A virtual practice is an appealing alternative for lawyers that appeals to clients, too, argues Tara Vasdani
In today’s legal landscape, clients are demanding the best advice possible at a reasonable cost. The digital age has not only allowed us to access information at our fingertips, but provided us with communication tools that our clients employ and expect their lawyers to begin to implement, to remain efficient.
Although an obvious shift from in-person meetings to email communication is evident across the board, in the legal industry, face-to-face meetings for client identification and verification purposes continue to be a hurdle for law firms attempting to move toward a wholly digital operation.
Creating a virtual meeting platform that lawyers can use to “meet” with their clients and permitting them to execute legal documents, including wills, online, has the potential to dramatically improve the public’s access to legal services. It also has the potential to revolutionize the practice of law as it removes geographic barriers for lawyers, who can now more easily act for clients across a province.
Recently, I had the opportunity to observe a pilot project created by Jay Krushell, a partner at Witten LLP in Edmonton called “The TreeFort.” The TreeFort ultimately aims to mend the client identification and client verification hurdles by allowing lawyers, governments, businesses, and members of the public to interact in a secure online meeting space and connect virtually. The platform’s features include:
- Identity verification using SecureKey Technologies’ Verified.Me ID platform, which was launched in May and is now used by the Canadian Revenue Agency; and,
- Document execution and certification using the Notarius Consigno Cloud electronic signature platform.
In October 2019, an agreement with the Law Society of Alberta (LSA) was finalized between Krushell and the LSA, to allow the Law Society to participate in the launch of the product.
“The Law Society of Alberta wants to allow for innovation, creativity and modernization in legal service delivery,” says Elizabeth J. Osler, Chief Executive Officer & Executive Director of the Law Society of Alberta. “We want to enable the development of innovative legal service delivery models that are regulated in the public interest because our goal is to help the legal profession meet the unmet legal needs of Albertans.”
To date, qualitative and quantitative information on the performance of the platform and its incorporated technologies has been collected. Once concluded, a final report containing the information collected, several white papers and recommendations for changes to the Rules of the Law Society of Alberta to allow for virtual meetings between lawyers and clients, and recommendations to the Innovating Regulation Task Force of the Law Society of Alberta will be submitted to the LSA. The report will also include recommendations for changes to statutes and regulations in the Province of Alberta, and other provinces in Canada.
According to Krushell, this is likely the first initiative of its kind in Canada. Lawyers and law firms have the tools today to streamline face-to-face meetings, and tools like The Treefort minimize the time and effort that law firms and their partners need to spend communicating, and traveling.
“Using technology to allow lawyers to meet with their clients and sign documents, including affidavits, guarantees and wills remotely is revolutionary but necessary in this digital age. Innovation in the legal profession is slow and difficult and pilot projects like this one are a practical and safe way to introduce new technologies into the profession,” says Krushell.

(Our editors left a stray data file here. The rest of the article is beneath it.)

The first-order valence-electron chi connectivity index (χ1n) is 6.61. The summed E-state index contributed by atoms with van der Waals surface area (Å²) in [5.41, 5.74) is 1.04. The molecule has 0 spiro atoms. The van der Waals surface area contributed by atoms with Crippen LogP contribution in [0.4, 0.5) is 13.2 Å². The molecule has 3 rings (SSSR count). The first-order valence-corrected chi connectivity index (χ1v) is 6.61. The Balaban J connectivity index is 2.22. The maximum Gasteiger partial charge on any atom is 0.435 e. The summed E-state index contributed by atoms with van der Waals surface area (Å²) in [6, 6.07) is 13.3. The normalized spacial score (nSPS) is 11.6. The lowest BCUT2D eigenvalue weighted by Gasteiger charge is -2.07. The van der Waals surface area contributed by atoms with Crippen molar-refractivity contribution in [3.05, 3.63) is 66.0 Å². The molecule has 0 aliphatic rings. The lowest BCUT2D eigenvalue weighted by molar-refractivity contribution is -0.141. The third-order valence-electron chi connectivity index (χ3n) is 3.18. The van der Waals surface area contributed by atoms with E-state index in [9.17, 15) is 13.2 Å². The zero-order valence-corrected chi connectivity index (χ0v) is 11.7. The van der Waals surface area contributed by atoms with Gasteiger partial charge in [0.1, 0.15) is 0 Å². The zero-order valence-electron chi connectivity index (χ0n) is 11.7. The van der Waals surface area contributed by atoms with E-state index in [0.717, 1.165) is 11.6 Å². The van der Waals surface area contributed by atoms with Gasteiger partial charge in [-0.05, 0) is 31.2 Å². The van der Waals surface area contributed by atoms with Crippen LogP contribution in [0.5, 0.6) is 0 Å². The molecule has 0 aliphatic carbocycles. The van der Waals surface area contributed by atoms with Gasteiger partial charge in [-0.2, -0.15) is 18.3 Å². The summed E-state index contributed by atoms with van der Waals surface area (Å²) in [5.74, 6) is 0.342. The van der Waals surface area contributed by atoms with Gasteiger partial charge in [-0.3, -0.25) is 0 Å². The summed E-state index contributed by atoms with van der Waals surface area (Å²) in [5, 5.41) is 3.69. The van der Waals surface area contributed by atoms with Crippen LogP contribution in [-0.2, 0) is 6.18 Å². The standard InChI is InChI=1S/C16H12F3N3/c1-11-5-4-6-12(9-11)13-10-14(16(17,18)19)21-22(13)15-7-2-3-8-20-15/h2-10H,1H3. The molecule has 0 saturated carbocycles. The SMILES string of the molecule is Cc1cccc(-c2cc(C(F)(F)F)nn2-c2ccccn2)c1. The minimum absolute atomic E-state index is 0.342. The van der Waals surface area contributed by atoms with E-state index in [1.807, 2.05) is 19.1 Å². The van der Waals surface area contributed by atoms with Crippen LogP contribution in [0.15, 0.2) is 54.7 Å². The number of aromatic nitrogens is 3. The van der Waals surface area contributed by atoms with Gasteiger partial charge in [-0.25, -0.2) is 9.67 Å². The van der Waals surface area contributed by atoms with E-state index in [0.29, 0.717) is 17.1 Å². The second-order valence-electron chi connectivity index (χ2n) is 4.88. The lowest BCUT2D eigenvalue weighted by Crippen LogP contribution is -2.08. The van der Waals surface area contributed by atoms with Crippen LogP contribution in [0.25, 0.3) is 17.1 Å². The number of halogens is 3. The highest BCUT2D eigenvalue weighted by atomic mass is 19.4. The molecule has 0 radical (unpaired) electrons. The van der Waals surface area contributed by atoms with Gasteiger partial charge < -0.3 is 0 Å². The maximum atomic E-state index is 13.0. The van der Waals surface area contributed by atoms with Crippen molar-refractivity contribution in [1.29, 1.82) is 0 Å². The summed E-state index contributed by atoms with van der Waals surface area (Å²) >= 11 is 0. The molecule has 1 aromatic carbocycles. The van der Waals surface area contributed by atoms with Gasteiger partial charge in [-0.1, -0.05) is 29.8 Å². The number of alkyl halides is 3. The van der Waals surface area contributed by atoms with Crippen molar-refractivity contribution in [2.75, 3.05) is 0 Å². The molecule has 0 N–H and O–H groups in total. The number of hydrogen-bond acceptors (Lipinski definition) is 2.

Lawyers and law firms are already leveraging new age technology. According to Forbes, law firms need to leave the past behind and further adapt to the digital age. The introduction of new legal service providers, increased outsourcing, excessive billing rates, and other changes in the field have created new challenges for law firms. Digital business models, as well as marketing technologies and data analytics, have thereby created new incentives for firms to change their ways — or risk being left behind.
I left a traditional law firm this year and launched Remote Law Canada as a semi-virtual law firm, meaning my staff and law clerks work from wherever they please and remain connected through cloud computing. This model appeals to clients, who end up saving significantly on legal fees for simple automation of tasks and high-use electronic document generation, signing, and simple communication.
In addition to providing lawyers, clerks and other staff with more control over their schedules, law firms that forgo the high overhead associated with renting office space can pass along those savings to clients, which is a strong selling point for potential clients. Moreover, I have offices available to me across the city and province for those sometimes-necessary in-person meetings, creating flexibility benefits for my clients.
To date, the one hurdle facing “digital” lawyers was meeting with clients, as no one had yet created a technology that was a substitute for face-to-face interaction — until now.
Looking at the day-to-day operations of a virtual law firm that works in the cloud compared to those of a traditional firm, it’s no wonder that a virtual practice is an appealing alternative. The benefits are reduced overhead costs allowing for more flexible fee structures; work-life balance and access to a wider client pool for lawyers; better client service through the use of electronic communication, which allows for timelier responses; increased collaboration through the cloud; the ability to track tasks and deadlines using a single software; better technology allowing for more agility; and a resulting healthy profit margin.
Like many legal tech initiatives, this one is both constructive and avant-garde, and a glimpse of what’s to come.